Except, if anyone were to do such a thing, Rob would be a prime candidate. Ever since the initial accident, he’s developed a talent for drawing attention to himself. “When you’re a kid,” he says, “and you have a dramatic accident, it’s like the origin of a super hero. When I came home from the hospital, I’d turn to my little siblings and say, ‘My eye really hurts, can you get me a glass of lemonade?’ And they would actually fuckin’ get it for me.”

The Tiny Tim act only lasted so long, though, and, with his current project in mind, he realizes investors won’t be refilling his glass if all he has to offer is a sympathetic story. This is the part of the job Kosta calls “skepticism management.” According to Rob, the typical engineer mindset is that a person should build a prototype of an invention first, be modest about what he’s created, and then start showing it off to people. Not him. He’d rather create excitement for the project among the people working on it, the people expecting and, ideally, the people financing it.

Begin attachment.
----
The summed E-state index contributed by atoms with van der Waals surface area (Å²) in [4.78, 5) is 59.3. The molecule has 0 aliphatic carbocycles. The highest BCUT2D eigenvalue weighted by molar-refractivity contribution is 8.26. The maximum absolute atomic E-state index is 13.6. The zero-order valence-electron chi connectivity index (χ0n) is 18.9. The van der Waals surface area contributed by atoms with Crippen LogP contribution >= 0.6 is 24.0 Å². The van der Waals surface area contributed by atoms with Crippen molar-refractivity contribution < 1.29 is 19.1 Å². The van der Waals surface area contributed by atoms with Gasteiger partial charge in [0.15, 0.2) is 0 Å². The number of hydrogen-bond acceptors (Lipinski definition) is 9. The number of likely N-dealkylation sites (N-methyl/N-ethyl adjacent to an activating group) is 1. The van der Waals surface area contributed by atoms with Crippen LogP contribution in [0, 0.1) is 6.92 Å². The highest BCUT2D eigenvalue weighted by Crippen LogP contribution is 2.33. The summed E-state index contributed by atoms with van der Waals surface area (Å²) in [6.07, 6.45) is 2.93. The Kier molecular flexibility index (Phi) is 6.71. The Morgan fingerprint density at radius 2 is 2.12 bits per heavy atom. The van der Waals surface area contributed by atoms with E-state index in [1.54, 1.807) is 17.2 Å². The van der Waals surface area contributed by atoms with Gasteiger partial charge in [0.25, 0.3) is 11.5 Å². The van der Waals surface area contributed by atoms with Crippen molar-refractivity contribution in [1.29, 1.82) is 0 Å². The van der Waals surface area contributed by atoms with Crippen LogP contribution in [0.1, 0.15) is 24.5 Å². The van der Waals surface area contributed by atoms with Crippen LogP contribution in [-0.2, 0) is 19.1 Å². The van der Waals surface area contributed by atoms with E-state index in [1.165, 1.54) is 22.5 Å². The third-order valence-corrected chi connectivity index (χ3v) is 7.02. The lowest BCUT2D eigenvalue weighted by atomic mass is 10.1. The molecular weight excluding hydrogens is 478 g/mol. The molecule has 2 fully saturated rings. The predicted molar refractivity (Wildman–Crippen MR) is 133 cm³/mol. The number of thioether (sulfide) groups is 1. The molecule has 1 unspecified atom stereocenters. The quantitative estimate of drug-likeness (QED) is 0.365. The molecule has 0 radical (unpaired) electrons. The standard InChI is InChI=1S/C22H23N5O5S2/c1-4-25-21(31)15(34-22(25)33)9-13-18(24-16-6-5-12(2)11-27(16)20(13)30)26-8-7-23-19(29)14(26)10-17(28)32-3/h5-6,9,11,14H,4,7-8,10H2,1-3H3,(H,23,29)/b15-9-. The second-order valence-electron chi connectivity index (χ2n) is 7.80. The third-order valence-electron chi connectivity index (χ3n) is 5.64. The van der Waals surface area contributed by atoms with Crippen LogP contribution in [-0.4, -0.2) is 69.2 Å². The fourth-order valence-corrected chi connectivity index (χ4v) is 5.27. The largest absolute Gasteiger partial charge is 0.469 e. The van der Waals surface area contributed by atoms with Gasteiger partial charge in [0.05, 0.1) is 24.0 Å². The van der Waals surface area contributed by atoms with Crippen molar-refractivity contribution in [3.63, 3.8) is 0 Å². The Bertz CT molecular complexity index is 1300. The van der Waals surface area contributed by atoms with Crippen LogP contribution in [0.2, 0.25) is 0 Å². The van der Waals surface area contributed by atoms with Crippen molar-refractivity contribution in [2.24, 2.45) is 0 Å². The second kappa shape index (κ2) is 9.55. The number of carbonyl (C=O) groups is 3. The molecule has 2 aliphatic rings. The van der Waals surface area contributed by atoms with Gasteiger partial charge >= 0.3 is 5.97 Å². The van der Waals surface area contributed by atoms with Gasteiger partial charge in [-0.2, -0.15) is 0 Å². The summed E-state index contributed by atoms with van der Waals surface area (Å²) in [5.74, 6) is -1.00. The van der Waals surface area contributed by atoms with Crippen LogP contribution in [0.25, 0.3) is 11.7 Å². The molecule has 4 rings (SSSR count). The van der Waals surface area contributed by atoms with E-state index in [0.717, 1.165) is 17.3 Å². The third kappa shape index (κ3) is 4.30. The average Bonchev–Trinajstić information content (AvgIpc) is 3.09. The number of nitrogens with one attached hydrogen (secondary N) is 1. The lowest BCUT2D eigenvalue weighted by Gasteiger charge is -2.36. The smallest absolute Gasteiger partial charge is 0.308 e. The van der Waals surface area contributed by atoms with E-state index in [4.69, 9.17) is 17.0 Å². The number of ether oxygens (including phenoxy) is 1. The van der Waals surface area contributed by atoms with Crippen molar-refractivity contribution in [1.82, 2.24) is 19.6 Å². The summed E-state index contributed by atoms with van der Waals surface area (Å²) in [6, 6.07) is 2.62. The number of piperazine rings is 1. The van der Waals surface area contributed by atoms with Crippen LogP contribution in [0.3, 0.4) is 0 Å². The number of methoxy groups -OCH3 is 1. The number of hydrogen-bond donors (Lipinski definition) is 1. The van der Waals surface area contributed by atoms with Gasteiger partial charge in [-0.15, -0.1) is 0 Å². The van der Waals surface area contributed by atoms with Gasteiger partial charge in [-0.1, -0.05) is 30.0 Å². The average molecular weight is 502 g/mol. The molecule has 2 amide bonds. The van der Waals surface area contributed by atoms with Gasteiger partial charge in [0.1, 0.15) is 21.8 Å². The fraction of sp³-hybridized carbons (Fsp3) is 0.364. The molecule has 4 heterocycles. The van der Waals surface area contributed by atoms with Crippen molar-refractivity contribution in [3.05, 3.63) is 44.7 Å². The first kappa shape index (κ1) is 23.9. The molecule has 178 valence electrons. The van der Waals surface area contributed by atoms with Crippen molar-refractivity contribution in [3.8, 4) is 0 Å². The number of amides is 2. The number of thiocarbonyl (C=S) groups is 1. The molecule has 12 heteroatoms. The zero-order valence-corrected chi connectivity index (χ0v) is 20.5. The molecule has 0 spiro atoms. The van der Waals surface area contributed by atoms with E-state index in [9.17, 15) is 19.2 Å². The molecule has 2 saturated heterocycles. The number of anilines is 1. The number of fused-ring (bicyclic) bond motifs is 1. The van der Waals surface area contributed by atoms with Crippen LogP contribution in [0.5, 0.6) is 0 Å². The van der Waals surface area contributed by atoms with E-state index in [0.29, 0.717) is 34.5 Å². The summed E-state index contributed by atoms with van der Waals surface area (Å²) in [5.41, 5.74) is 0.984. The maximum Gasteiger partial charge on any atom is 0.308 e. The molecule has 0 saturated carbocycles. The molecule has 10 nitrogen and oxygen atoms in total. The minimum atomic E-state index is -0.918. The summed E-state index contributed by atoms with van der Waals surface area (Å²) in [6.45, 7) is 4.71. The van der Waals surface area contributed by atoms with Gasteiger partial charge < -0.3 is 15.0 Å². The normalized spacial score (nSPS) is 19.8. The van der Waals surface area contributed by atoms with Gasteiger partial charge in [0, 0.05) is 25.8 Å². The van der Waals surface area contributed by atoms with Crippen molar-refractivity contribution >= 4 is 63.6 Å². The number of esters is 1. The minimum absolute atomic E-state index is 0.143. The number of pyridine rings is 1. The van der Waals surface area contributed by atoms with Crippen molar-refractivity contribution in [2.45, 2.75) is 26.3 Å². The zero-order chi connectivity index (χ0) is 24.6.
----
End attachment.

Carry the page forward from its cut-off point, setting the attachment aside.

“I’m all about the sizzle before steak,” he says, grinning, “because sizzle can buy you steak.”

Kosta perks up at this. “We shouldn’t even be building anything,” he says. “You don’t even need me.” Kosta is equal parts easy-going, sun-kissed southern Californian and genius scientist; it’s a disarming combination. And, to be sure, Rob does need him. The pair have two working prototypes for Rob’s camera-eye, success Rob attributes largely to Kosta, due to both his technical skills and his ability to seek out the right people to do the jobs they can’t. Thus far, they’ve built devices that create wireless NTSC signals—the sort of standard wireless signal a television uses—and are now working on getting this to work in sync with a miniature camera and a battery, all attached to a printed circuit board, all of which has to fit inside a prosthetic eye.